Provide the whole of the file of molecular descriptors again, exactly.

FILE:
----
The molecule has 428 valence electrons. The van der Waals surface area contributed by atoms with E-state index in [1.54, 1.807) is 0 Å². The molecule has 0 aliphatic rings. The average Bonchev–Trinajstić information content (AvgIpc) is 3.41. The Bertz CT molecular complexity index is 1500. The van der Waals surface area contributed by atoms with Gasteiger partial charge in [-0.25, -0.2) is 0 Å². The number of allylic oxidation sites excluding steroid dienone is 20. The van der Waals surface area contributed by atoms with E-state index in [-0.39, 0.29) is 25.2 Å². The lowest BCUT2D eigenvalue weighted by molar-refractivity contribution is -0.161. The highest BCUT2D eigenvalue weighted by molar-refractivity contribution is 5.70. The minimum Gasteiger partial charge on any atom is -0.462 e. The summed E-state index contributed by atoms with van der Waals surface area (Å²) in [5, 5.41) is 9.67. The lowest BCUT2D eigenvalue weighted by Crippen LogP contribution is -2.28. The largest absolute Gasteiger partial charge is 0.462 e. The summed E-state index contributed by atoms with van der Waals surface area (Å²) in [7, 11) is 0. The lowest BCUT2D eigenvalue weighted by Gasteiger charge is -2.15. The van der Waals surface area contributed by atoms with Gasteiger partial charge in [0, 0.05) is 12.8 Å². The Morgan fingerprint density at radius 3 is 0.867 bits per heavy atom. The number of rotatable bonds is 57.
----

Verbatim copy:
The molecule has 428 valence electrons. The van der Waals surface area contributed by atoms with E-state index in [1.54, 1.807) is 0 Å². The molecule has 0 aliphatic rings. The average Bonchev–Trinajstić information content (AvgIpc) is 3.41. The Bertz CT molecular complexity index is 1500. The van der Waals surface area contributed by atoms with Gasteiger partial charge in [-0.25, -0.2) is 0 Å². The number of allylic oxidation sites excluding steroid dienone is 20. The van der Waals surface area contributed by atoms with E-state index in [-0.39, 0.29) is 25.2 Å². The lowest BCUT2D eigenvalue weighted by molar-refractivity contribution is -0.161. The highest BCUT2D eigenvalue weighted by molar-refractivity contribution is 5.70. The minimum Gasteiger partial charge on any atom is -0.462 e. The summed E-state index contributed by atoms with van der Waals surface area (Å²) in [5, 5.41) is 9.67. The lowest BCUT2D eigenvalue weighted by Crippen LogP contribution is -2.28. The largest absolute Gasteiger partial charge is 0.462 e. The summed E-state index contributed by atoms with van der Waals surface area (Å²) in [7, 11) is 0. The lowest BCUT2D eigenvalue weighted by Gasteiger charge is -2.15. The van der Waals surface area contributed by atoms with Gasteiger partial charge in [0, 0.05) is 12.8 Å². The Morgan fingerprint density at radius 3 is 0.867 bits per heavy atom. The number of rotatable bonds is 57.